Deputy Prime Minister and Minister of Justice is Zinaida Zlatanova, who enjoys the confidence of the EU, having led Bulgaria’s EU representation for five years. Interior Minister is Svetlin Jovtchev, previously heading the cabinet office of conservative President Rosen Plevneliev. The Finance Ministry is led by Petar Chobanov, who previously worked at the Bulgarian National Bank. The foreign and economics ministries are the only ones headed by members of the BSP.

It is no accident that Modrow compares this right-wing cabinet of technocrats with his own government. He became the last prime minister of the GDR on November 13 1989, when the longstanding Stalinist party leader Erich Honecker was forced to resign under the pressure of mass protests, and his immediate successor Egon Krenz was only able to cling onto office for four weeks. The situation in the GDR at that time was marked by mass demonstrations and strikes against the SED and the organs of state.

Modrow regarded his task as “preventing chaos” and the “undermining of political stability”, as well as preserving the “governability of the country”, as he wrote in his 1991 memoirs. Modrow regarded the road to German unification to be “necessary and inevitable”, and which in his opinion had to be “followed with determination”.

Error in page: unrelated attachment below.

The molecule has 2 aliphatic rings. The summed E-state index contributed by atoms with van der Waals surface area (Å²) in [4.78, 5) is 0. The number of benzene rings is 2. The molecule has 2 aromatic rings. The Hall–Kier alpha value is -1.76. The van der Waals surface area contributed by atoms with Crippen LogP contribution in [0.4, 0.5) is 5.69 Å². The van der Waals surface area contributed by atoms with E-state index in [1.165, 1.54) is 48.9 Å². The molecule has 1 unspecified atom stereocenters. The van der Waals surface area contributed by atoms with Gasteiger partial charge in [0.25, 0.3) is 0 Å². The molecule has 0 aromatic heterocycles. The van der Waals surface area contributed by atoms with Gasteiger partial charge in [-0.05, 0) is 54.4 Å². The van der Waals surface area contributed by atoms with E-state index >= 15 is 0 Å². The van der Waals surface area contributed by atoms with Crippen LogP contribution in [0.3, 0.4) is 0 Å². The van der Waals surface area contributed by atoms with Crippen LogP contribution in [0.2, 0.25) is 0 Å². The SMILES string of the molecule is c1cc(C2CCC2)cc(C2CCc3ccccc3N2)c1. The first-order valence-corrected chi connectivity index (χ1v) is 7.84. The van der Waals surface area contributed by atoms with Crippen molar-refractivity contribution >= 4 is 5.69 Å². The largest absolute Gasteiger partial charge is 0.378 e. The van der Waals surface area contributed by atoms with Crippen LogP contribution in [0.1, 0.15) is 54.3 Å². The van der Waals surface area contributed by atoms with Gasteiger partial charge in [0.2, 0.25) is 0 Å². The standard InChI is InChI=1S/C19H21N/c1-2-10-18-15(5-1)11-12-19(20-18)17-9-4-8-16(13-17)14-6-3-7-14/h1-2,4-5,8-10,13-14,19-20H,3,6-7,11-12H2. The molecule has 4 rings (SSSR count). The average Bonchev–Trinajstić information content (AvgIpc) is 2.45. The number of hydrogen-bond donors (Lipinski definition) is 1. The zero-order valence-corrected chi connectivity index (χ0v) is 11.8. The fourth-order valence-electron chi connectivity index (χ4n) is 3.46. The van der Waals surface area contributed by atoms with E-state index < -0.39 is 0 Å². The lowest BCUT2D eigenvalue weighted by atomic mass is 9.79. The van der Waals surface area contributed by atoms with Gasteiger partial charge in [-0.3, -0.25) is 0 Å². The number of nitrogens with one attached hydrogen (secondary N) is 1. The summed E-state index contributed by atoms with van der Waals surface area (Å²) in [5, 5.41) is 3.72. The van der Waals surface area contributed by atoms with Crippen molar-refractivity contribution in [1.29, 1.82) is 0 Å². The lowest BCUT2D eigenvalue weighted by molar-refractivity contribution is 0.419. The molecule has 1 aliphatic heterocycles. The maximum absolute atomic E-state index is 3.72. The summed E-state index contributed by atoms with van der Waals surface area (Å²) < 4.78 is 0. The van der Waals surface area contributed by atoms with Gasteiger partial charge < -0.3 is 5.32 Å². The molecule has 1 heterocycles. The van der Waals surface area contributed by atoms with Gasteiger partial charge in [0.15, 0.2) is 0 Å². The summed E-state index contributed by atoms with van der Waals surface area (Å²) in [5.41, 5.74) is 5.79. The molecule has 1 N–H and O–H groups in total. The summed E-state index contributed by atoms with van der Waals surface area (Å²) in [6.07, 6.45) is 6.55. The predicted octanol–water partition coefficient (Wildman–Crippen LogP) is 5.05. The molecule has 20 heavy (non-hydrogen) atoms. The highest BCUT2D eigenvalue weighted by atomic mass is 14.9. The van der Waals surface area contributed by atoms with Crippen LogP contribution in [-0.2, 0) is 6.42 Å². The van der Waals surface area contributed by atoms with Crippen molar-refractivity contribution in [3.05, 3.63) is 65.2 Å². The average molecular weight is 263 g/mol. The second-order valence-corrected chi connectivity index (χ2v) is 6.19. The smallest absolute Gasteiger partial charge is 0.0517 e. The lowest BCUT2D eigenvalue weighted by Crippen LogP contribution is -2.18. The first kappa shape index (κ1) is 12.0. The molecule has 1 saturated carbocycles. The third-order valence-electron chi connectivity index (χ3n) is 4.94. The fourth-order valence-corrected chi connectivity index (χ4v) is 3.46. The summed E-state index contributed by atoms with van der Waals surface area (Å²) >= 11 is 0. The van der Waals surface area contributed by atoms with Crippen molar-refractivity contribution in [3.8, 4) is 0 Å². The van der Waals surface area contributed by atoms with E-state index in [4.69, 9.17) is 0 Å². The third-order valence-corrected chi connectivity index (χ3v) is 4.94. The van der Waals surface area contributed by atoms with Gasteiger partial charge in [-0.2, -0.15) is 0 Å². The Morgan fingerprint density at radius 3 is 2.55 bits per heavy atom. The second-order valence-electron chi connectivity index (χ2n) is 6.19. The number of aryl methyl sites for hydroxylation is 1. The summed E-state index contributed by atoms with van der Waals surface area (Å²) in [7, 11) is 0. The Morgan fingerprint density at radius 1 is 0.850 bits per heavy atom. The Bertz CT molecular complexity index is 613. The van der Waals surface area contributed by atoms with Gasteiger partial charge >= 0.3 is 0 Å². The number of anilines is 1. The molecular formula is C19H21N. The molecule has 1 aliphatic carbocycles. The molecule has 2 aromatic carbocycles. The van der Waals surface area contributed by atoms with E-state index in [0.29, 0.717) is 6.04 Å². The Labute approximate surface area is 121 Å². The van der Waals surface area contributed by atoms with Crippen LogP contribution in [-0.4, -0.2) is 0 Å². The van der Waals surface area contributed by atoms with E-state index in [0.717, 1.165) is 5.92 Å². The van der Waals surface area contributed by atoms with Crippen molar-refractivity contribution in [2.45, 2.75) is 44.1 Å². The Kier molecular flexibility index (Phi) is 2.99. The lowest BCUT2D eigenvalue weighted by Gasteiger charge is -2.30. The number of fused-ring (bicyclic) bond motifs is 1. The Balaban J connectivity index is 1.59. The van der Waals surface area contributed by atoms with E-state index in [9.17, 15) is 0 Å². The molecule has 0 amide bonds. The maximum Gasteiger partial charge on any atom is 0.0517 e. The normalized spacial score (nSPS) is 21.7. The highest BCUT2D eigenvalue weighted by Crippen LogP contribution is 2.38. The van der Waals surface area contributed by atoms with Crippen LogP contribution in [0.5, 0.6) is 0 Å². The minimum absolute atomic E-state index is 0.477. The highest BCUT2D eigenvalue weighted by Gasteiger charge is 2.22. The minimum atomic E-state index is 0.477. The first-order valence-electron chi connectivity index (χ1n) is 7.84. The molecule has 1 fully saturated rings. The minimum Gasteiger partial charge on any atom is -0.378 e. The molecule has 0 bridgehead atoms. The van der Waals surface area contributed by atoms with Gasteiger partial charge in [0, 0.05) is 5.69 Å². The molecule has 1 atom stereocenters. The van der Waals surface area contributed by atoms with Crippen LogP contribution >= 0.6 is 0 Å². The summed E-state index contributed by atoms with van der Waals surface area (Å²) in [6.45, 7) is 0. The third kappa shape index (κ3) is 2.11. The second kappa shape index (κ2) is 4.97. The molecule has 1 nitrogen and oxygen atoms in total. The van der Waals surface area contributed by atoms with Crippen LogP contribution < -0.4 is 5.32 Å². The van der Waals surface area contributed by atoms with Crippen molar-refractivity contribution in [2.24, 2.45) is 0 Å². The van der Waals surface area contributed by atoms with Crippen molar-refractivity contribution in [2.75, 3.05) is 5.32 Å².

In order to divert the mass protests in the direction of German unification and the introduction of capitalism, Modrow joined forces with the recently established petty bourgeois democratic groups at the so-called “Round Table”, and then brought them into his government. Contrary to the subsequent myth that the SED and its successor the PDS had opposed the introduction of capitalism and its terrible consequences, they regarded this as “necessary and inevitable”, and pursued it with “determination”.

Modrow was rewarded by being made honorary chair of the PDS, a post he held for 17 years. Today, when the social crisis gripping all of Europe threatens capitalist rule, Modrow and the Left Party are its staunchest defenders. They advocate right-wing, bourgeois politics that are diametrically opposed to the interests of working people.